Certain parts of the economy, like housing, have been crushed by higher interest rates. Spending on residential construction, for instance, is down more than $111 billion since the middle of 2022.
The goods side of the economy is also floundering, though that might have more to do with a reversion to a pre-pandemic balance between spending on goods and services and less to do with interest rates. Industrial production is down since the start of the year, and manufacturing and truck transportation employment have essentially flatlined. The latter could really buckle in the coming weeks as Yellow, the fifth-largest trucking carrier, faces a looming Teamsters strike and quite possibly bankruptcy.
Credit card debt could also become a problem. At the end of the first quarter, delinquency rates on credit cards were still historically low at just 2.4%, but with interest rates on credit cards surging to the highest rate since at least 1996, even a modest increase in delinquency could have a punishing impact on consumers.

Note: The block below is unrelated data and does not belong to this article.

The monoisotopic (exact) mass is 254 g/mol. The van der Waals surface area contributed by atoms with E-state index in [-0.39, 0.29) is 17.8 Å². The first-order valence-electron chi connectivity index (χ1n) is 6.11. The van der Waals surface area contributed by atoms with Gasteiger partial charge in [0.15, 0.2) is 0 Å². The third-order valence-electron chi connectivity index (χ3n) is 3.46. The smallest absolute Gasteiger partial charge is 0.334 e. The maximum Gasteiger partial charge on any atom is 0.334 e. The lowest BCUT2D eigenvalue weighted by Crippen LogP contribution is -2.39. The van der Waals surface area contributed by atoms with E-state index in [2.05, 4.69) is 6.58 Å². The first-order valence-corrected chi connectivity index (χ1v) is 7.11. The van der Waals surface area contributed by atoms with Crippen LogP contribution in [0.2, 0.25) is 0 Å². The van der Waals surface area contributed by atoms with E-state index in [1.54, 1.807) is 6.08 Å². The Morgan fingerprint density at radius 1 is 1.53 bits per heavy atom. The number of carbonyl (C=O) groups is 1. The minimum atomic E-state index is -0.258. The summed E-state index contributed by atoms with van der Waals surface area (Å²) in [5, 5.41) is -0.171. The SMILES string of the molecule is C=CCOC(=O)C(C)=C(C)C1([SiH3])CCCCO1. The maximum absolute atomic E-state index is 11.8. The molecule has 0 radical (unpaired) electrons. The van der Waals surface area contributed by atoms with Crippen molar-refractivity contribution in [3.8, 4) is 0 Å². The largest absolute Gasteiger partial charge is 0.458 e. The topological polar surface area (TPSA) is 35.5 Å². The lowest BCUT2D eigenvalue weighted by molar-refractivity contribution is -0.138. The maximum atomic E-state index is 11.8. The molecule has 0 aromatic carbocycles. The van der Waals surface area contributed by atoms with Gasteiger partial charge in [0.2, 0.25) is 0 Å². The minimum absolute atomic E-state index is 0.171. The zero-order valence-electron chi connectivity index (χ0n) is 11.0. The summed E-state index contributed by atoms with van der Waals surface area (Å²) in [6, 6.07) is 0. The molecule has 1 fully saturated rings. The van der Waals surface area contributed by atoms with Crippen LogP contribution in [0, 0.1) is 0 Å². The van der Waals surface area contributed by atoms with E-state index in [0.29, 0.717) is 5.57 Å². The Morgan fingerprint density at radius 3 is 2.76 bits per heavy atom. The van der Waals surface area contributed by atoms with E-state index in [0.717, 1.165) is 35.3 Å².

Speaking of credit, credit conditions have tightened significantly since the failure of multiple banks earlier this year, and that has and will continue to reduce investment.
Then there’s the looming resumption of student loan payments. This will have some effect on consumer spending, but this thorough analysis by Apricitas Economics suggests the impacts may be smaller than expected: “…the administration’s student loan on-ramp plan provides extremely generous concessions for borrowers who have to resume repaying their loans—far from an immediate shock, the policy essentially allows consequence-free nonpayment for the first 12 months after payments officially restart.”
Maybe the biggest threat (and biggest unknown) is commercial real estate. Office buildings are worth a lot less than they were before the pandemic, and the interest only loans that finance them are coming due. Predictions on the fallout range from the owners of that debt taking a painful but survivable haircut to full blown financial collapse. The latter seems extremely unlikely, but there just isn’t great data on what’s happening here (we’ve been working on a longer post on CRE and might even get around to finishing it one day).